Monday, March 2, 2015

AKSARBENT reluctantly confesses to a grudging admiration for the filthy rich who are loyal to their servants staff

The most elegant of the summer "cottages" in Newport, Rhode Island, The Elms, was built for coal baron Edward Julius Berwind, in 1901, its design a ripoff of the Château d'Asnières in Asnières-sur-Seine, France.
     Unfortunately, because the carriage house was built for horses, whose future as transportation was dim in turn-of-the-19th-century America, it soon needed a makeover.
     After the stables and carriage house were converted to an automobile garage, the head coachman was allowed to keep his job by becoming the family driver, but he could not, according to Wikipedia, ever learn to back up.
To a family of lesser means, retaining such a retainer might have become an insurmountable problem, but the Berwind family easily solved it by resolutely waving their checkbook at the dilemma, causing an enormous automobile turntable to appear inside the garage.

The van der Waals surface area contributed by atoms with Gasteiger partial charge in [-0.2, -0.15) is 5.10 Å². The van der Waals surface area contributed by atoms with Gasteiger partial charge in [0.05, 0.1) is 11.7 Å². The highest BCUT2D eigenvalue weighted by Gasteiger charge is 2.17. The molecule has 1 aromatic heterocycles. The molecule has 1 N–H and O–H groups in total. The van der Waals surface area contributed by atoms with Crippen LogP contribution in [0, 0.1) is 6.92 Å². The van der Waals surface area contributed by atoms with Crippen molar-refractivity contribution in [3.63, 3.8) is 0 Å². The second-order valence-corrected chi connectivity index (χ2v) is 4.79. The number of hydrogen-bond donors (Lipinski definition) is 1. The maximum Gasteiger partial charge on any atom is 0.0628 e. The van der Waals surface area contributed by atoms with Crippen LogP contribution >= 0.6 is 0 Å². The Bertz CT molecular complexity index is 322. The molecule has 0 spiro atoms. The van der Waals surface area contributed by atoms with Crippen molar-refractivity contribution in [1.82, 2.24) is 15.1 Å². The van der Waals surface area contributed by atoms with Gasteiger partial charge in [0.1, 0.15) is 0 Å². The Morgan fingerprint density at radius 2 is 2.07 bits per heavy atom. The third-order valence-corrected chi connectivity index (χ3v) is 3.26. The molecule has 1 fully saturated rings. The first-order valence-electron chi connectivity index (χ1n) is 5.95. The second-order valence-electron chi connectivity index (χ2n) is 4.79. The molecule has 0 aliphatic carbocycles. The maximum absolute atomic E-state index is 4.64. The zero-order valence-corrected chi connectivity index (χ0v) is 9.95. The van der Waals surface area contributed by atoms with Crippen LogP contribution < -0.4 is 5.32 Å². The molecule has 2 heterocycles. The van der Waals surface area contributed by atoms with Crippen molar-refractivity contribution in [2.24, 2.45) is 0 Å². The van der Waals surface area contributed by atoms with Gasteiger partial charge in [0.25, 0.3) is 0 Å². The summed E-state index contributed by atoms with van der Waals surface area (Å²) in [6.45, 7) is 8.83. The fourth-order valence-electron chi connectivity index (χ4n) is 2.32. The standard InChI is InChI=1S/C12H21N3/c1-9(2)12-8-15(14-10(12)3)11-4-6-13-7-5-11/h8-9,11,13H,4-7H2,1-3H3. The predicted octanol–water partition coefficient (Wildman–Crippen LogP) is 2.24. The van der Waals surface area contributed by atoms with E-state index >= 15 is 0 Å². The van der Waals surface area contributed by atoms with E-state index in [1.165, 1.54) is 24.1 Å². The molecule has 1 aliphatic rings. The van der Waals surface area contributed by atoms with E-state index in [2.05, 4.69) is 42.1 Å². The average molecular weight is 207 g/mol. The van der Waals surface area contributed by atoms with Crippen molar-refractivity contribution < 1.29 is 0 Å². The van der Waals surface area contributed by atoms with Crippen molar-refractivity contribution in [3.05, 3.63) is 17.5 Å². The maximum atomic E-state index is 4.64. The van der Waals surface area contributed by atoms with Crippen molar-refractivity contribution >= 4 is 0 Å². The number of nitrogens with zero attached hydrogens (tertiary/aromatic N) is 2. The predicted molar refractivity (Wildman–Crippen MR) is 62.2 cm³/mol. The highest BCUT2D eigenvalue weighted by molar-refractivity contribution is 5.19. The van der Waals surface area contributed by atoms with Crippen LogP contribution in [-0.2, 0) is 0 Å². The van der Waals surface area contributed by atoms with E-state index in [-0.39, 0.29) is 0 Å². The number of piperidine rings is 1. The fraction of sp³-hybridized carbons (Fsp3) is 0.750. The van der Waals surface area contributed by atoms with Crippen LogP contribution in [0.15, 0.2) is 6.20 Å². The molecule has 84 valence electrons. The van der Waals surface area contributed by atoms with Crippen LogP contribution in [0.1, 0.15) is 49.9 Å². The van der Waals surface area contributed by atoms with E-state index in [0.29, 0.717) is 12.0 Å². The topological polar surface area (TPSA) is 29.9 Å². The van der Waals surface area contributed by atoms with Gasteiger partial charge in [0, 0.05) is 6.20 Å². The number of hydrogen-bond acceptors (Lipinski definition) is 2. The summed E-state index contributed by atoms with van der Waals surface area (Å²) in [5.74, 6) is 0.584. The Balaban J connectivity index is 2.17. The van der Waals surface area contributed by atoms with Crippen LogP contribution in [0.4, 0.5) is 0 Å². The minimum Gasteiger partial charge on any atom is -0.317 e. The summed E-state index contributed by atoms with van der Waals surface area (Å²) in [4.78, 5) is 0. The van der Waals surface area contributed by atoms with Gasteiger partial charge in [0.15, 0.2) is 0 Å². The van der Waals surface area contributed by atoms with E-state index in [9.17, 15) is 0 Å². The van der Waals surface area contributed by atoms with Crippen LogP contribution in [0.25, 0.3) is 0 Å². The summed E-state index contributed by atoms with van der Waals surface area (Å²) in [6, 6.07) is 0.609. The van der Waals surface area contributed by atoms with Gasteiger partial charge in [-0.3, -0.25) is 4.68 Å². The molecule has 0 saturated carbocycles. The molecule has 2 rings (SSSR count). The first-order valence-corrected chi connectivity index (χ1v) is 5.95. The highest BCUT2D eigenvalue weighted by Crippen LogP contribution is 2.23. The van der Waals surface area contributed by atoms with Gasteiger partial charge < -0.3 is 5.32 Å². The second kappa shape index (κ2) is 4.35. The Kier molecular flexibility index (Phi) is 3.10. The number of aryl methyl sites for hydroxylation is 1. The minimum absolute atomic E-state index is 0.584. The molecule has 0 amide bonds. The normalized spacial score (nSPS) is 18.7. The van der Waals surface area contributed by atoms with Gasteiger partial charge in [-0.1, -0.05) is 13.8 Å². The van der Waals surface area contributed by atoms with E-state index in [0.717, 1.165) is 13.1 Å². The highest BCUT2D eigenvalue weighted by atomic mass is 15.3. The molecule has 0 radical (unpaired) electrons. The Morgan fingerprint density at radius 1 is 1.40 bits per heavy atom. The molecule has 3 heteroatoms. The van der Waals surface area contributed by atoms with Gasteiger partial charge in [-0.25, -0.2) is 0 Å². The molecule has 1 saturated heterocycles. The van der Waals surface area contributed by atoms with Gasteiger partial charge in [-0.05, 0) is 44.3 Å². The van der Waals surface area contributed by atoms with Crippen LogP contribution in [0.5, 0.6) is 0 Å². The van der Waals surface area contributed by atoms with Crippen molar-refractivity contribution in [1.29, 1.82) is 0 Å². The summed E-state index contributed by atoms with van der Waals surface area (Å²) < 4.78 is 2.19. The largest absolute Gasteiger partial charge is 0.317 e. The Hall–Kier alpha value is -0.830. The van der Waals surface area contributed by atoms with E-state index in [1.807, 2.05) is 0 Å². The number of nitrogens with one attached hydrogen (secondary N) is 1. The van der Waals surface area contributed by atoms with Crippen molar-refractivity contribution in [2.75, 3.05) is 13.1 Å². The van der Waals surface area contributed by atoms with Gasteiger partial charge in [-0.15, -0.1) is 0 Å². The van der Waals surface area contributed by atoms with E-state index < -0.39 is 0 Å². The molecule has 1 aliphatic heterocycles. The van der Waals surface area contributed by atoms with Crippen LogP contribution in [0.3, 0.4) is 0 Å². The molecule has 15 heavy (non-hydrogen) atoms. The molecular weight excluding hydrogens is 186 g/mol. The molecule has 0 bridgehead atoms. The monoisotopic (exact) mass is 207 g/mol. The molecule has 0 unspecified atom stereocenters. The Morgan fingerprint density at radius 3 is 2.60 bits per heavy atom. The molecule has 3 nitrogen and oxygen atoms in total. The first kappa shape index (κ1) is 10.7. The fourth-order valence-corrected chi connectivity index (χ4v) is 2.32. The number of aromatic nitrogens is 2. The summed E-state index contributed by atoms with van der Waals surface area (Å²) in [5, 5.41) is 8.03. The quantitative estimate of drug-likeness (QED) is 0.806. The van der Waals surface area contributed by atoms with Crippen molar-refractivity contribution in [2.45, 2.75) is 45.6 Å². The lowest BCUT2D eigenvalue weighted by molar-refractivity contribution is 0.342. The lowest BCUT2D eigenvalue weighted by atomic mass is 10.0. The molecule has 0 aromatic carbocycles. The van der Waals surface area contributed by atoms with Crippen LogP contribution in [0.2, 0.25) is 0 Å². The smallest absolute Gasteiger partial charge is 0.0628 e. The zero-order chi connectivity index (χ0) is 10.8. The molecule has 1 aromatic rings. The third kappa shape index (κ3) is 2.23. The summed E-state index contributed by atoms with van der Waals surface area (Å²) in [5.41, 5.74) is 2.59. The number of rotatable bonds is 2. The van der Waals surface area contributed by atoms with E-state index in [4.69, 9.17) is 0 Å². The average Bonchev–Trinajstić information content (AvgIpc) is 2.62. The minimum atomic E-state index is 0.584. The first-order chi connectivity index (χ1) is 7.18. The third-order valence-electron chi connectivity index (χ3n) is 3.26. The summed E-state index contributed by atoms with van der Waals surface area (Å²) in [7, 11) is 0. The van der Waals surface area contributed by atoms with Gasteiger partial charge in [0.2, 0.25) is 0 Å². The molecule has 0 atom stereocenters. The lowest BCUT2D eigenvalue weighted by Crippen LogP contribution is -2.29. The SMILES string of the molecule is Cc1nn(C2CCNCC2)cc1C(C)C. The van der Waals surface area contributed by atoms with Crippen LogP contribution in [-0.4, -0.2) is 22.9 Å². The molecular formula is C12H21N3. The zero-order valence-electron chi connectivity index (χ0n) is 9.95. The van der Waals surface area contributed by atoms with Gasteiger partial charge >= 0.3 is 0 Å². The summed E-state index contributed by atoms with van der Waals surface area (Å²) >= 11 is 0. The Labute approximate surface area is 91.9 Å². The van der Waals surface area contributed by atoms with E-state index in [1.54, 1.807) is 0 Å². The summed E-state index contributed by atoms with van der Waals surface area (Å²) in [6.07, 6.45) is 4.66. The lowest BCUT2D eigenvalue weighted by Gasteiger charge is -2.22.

More evidence that the appallingly rich (like Mitt Romney, whose cars don't have a turntable, only an elevator) are not like you and me, and neither are their problems.
     Or, as we would refer to such trifles were we both gay and rich: problemettes.

Photo: Preservation Society of Newport County
Incidentally, that humble stable conversion was later replaced by a more suitable structure, a "purpose built, two story 125-foot (38 m) × 70-foot (21 m) building of limestone. Constructed beginning in 1910, it was the largest private garage in America, and featured a central indoor track, and two integral gas tanks."

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